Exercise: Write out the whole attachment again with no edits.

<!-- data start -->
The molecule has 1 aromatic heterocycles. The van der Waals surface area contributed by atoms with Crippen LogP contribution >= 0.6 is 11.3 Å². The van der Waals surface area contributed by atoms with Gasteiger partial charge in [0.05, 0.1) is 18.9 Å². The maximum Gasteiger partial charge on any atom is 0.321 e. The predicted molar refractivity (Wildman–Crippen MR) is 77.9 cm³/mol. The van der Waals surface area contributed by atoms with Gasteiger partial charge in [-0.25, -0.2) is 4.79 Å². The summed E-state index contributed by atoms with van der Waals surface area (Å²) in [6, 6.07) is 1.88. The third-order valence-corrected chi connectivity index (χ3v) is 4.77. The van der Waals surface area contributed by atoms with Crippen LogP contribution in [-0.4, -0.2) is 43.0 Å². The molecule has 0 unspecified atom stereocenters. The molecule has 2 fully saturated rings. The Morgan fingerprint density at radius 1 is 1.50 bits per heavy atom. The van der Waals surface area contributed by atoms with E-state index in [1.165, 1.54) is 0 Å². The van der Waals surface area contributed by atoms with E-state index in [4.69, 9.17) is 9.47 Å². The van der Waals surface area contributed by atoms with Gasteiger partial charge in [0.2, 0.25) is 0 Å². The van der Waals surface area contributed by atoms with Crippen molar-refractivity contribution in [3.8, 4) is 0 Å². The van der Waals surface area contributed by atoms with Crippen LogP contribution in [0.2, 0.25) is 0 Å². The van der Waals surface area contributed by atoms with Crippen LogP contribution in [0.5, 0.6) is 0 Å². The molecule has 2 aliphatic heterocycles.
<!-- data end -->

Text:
The molecule has 1 aromatic heterocycles. The van der Waals surface area contributed by atoms with Crippen LogP contribution >= 0.6 is 11.3 Å². The van der Waals surface area contributed by atoms with Gasteiger partial charge in [0.05, 0.1) is 18.9 Å². The maximum Gasteiger partial charge on any atom is 0.321 e. The predicted molar refractivity (Wildman–Crippen MR) is 77.9 cm³/mol. The van der Waals surface area contributed by atoms with Gasteiger partial charge in [-0.25, -0.2) is 4.79 Å². The summed E-state index contributed by atoms with van der Waals surface area (Å²) in [6, 6.07) is 1.88. The third-order valence-corrected chi connectivity index (χ3v) is 4.77. The van der Waals surface area contributed by atoms with Crippen LogP contribution in [-0.4, -0.2) is 43.0 Å². The molecule has 0 unspecified atom stereocenters. The molecule has 2 fully saturated rings. The Morgan fingerprint density at radius 1 is 1.50 bits per heavy atom. The van der Waals surface area contributed by atoms with E-state index in [1.165, 1.54) is 0 Å². The van der Waals surface area contributed by atoms with E-state index in [4.69, 9.17) is 9.47 Å². The van der Waals surface area contributed by atoms with Gasteiger partial charge in [0.2, 0.25) is 0 Å². The van der Waals surface area contributed by atoms with Crippen molar-refractivity contribution in [3.8, 4) is 0 Å². The van der Waals surface area contributed by atoms with Crippen LogP contribution in [0.2, 0.25) is 0 Å². The van der Waals surface area contributed by atoms with Crippen LogP contribution in [0.5, 0.6) is 0 Å². The molecule has 2 aliphatic heterocycles.